Optional Teaching Supplies

Materials for this Unit

Many EiE lessons use materials that are commonly available at grocery, hardware, or craft stores. To obtain kit materials, either visit our EiE store to purchase a kit that includes materials for up to 30 students, or create your own kit based on the materials list printed in the teacher guide or the downloadable list below.

Each unit includes a letter to send home with student for materials donation for the unit.  Click here to download a copy of this letter in Spanish.

Additional Storybooks for Classroom Use

Storybooks introduce each unit with the tale of a child somewhere around the world who solves a problem through engineering. The books integrate literacy and social studies into the unit and illustrate for students the relevance of STEM subjects. 

Explore the Lessons

Students think about what technology is and are introduced to the idea that engineers design technologies.

Supporting Materials for this Lesson

What is Technology? / Grade 4 / Worcester, MA

Students think about what technology is and are introduced to the idea that engineers design technologies.

Extension Lessons

What are Extension Lessons?

Extension Lessons use EiE activities as a springboard to more directly reinforce other curricular concepts.

View all Extension Lessons »

Leif and his cousin Dana live in Denmark. When Dana moves away, they keep in touch by email. Leif, who keeps pet fish in an aquarium, is excited to hear that Dana’s new house has a fish pond. But the fish seem to be sick. Leif realizes the fish may not be getting enough oxygen. Inspired by the wind turbines that are common in Denmark (and with the help of Leif’s mother, a mechanical engineer) the cousins design a windmill to pump air into the pond and save the fish.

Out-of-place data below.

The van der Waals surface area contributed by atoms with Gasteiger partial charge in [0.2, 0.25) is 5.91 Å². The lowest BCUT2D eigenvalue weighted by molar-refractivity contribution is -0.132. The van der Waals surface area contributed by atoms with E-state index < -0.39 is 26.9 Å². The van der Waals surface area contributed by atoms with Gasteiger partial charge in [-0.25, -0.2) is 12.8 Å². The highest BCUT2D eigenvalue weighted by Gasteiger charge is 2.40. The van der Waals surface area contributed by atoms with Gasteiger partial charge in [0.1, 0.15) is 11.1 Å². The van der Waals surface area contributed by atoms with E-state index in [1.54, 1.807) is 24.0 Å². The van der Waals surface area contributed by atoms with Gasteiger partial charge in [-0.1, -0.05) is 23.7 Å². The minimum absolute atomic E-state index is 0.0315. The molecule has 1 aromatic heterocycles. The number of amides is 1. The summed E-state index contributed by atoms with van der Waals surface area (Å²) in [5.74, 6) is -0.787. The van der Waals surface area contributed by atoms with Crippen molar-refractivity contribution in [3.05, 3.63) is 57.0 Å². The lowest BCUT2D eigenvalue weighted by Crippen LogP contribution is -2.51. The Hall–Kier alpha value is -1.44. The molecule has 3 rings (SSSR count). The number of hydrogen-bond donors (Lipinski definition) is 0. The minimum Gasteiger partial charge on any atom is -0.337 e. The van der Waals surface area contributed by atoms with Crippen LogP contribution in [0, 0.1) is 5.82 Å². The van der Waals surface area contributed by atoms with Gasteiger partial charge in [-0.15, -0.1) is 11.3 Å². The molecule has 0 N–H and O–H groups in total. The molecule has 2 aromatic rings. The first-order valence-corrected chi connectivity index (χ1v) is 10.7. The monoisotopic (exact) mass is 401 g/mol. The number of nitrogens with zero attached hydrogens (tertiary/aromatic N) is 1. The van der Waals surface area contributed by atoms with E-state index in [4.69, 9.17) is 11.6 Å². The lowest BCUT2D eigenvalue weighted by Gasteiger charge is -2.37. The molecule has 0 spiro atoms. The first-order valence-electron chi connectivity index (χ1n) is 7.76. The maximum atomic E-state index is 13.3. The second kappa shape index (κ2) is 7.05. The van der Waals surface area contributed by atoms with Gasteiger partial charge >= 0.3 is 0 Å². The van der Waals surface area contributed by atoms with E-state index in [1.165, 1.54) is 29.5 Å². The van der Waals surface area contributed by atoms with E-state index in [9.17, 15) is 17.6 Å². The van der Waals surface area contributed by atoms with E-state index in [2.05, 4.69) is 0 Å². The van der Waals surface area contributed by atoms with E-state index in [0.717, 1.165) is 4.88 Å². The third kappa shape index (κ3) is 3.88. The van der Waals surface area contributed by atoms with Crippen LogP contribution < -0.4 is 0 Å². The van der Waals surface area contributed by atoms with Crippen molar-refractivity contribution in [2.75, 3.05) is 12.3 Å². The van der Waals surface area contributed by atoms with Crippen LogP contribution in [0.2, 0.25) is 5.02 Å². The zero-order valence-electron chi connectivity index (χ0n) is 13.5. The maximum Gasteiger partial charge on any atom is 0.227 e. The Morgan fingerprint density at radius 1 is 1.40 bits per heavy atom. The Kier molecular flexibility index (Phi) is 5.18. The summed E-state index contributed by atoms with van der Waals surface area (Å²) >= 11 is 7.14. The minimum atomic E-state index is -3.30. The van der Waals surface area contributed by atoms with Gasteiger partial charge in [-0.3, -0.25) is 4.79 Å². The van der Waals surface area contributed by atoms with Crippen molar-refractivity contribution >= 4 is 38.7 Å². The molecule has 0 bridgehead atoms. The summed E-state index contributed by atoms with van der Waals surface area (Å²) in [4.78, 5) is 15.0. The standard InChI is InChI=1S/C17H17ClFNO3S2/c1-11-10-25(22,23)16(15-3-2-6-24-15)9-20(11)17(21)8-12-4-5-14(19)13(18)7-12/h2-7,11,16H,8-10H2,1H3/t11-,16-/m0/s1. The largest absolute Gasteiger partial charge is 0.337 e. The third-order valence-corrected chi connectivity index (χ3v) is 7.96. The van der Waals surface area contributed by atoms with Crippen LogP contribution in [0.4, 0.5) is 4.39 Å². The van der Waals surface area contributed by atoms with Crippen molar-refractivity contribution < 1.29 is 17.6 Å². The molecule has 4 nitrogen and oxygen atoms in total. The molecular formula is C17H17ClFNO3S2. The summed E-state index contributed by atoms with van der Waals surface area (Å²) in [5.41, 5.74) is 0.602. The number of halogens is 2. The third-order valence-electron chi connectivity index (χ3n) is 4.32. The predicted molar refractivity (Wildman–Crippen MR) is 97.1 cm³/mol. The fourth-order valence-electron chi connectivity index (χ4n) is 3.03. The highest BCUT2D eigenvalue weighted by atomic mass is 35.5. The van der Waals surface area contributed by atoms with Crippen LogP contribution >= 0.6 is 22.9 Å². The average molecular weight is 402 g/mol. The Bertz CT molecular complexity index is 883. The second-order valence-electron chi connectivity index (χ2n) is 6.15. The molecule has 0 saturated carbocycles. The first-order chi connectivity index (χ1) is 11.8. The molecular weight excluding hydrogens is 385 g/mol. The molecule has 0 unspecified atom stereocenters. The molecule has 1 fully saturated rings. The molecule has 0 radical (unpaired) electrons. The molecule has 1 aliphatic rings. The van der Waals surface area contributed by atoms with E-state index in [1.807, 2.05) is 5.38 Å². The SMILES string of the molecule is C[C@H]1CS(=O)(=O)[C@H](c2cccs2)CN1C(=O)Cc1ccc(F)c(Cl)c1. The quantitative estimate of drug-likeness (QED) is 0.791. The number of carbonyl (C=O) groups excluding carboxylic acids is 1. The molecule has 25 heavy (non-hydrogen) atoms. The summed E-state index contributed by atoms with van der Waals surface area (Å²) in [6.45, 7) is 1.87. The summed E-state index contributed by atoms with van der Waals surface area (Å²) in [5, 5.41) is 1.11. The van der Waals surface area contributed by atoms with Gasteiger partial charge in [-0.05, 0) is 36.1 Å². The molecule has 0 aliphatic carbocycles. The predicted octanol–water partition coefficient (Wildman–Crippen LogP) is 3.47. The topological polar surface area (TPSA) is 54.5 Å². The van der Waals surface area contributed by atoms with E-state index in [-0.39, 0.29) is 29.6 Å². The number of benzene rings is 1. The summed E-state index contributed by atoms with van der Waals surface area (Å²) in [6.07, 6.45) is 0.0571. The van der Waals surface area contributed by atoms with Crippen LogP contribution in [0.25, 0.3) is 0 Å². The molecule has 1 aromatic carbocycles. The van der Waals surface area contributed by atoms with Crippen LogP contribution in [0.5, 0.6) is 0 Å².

Download a PDF of our storybooks illustrations.

Supporting Materials for this Lesson

Sample Classroom Video
Windmills Storybook / Grade 2 / Cincinnati, OH
Click here for a more in-depth look

Reflection Questions

Laura adapted some of the activities to better meet the needs of her particular students. Which parts of the lesson do you notice her modifying?

Laura adapted her presentation of the storybook and created a cut-and-paste version of the worksheet. 

  • Laura does not read directly from the storybook. Instead, she projects illustrations from the book on the screen as she retells a shortened version of the story from her notes. (0:15)
  • Laura provides written responses to the questions which students can cut apart and paste into the appropriate box on the Engineering Design Process worksheet. This strategy helps her students consider each of the important ideas on the sheet without being bogged down with writing mechanics. (10:22)

Laura pauses at various points in the story and poses questions to her students. What different types of questions do you see her asking?

Laura asks questions that help her assess prior knowledge, and check for student understanding about key points in the story.

  • Laura checks for understanding by asking her students to look carefully at the illustration of Leif at the harbor and identify items they see blowing in the wind. (1:59)
  • Laura does a quick assessment of prior knowledge when she says, "Put your hand on your head if you know what a windmill is." (10:22)
  • Laura asks her students a series of questions that help them recall important points in the story and review new vocabulary words, such as mechanical engineer, machines, and the steps of the Engineering Design Process. (6:30)
Windmills Storybook / Grade 2 / Framingham, MA
Click here for a more in-depth look

Reflection Questions

How does Pat the set the stage for the reading of Leif Catches the Wind?

Pat reviews the prior experiences and knowledge that students have that will relate to things they’ll hear about in the story.

  • Pat asks if anyone has heard of Denmark and then locates the country on her wall map. (1:45)
  • Pat goes over what students have already learned about windmills and turbines, and has students identify the differences between the two. (2:13)
  • Pat reminds students that they, too, tried to catch the wind when they made parachutes and pinwheels. (3:54)


Where do you see Pat asking questions that get her students thinking specifically about engineering?

Pat asks students to think about the type of work mechanical engineers might do, and she points out how characters in the story use the Engineering Design Process.